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The SNP have published their manifesto. Its 50 pages paint a picture of a party stuck in the past and concerned more with changing flags than changing lives.
The contrast with the forward-looking radicalism of Scottish Labour’s manifesto couldn’t be clearer.
Indeed even being clear is something that separates the two documents.
Where Labour’s commitments are straightforward and easy to understand, the SNP fall back time and time again on a studied vagueness.
Executive pay is just one of many examples of this trend.
When it comes to tackling greed at the top the best they can do is to say they “will consider proposals to ensure fairer pay by ensuring that the balance of salaries of all employees within a company or organisation are considered when senior pay packages are decided.”
What, or even whose proposals they are, far less how they will be considered, aren’t things they see fit to tell us. Contrast this with Labour’s plans: “We will require one third of boards to be reserved for elected worker-directors and give them more control over executive pay — because when those who depend on a company have a say in running it, that company does better and lasts longer.”
Unambiguously stating both the problem and the measures to be taken This, unlike the SNP plan, will definitely involve the empowerment of workers.
Empowering workers though isn’t a big concern of the SNP. Their manifesto doesn’t contain a single mention of trade unions. They have dropped their commitment even to repeal the Conservatives’ anti-Trade Union Act of 2016.
There are no plans to tackle bogus self-employment and the only zero-hours contracts they intend interfering with are those deemed “exploitative” again, how exploitative will be defined and by whom isn’t stated.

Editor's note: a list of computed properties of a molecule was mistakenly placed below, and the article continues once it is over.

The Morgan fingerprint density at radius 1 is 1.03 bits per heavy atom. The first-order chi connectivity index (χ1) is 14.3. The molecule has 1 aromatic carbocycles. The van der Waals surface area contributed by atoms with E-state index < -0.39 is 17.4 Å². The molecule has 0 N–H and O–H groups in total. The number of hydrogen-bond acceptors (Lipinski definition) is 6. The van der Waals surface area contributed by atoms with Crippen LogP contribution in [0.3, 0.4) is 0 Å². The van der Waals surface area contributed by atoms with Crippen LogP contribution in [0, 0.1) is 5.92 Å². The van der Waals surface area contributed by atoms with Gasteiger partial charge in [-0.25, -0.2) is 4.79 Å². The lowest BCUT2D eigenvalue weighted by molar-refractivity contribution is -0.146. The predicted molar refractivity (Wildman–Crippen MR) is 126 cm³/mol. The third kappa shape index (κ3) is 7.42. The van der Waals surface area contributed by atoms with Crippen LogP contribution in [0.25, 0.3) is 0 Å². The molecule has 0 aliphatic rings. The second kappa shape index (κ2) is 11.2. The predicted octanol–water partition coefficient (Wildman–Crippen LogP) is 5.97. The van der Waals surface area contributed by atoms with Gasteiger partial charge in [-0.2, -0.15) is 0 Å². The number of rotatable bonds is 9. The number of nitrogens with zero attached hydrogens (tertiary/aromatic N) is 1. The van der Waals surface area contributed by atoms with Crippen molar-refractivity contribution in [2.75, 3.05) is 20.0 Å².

Instead of Labour’s commitment to a wholesale restructure of the Thatcher/New Labour employment law framework, the SNP recommend their own tepid “Fair Work programme.”
This programme is largely an appeal to business to exercise “the better angels of their nature” with the threat of removal of government grants and contracts for those that won’t.
As a method of encouraging some measure of corporate social responsibility, it’s got some merit but its a poor substitute for a programme of employment rights.
The nationalists call for the devolution of employment law powers to Holyrood — as they do for many other things.
Unlike other areas though they give little indication as to how they would use them.
Devolution to serve nationalist ideology and ambition — rather than powers for a purpose.
The superficiality of the changes sought by the SNP are displayed through absence as well as ambiguity. Scottish Labour are unequivocal: “We will bring rail, mail and energy into public ownership to end the great privatisation rip-off and save you money on your fares and bills.”
Meanwhile the term “public ownership” doesn’t even feature in the SNP manifesto. Far from solving fuel poverty by nationalisation to keep bills down the SNP show an archaic enthusiasm for the efficacy of the free market. This is to be made more efficient by setting up a body to encourage more people to switch suppliers which will in turn give people a better deal.
It’s so archetypically New Labour in its enthusiasm to try and make Thatcherism work better that I’m half expecting Nicola Sturgeon to get Peter Mandelson to front it up.
The SNP are against a publicly owned UK-wide railway system. At first glance this looks like the standard “everything should be Scottish” argument rather than opposition to public ownership. Their manifesto though commits only to system where the public sector “can,” not will, and “control,” not own, the railways. A conclusion that they are content with private ownership is difficult to shift.
This isn’t of course to say that the SNP manifesto is all bad — it’s not.
Sturgeon, whatever her failings, is not Iain Duncan Smith. Neither, however, is she a socialist of any sort — nor is the party she leads.
The SNP manifesto shows not merely lukewarm support but outright opposition to some of the key measures that Jeremy Corbyn hopes to progress in government.
It makes it clear that for workers in Scotland, as elsewhere, seeking real change, the only option is to vote Labour.
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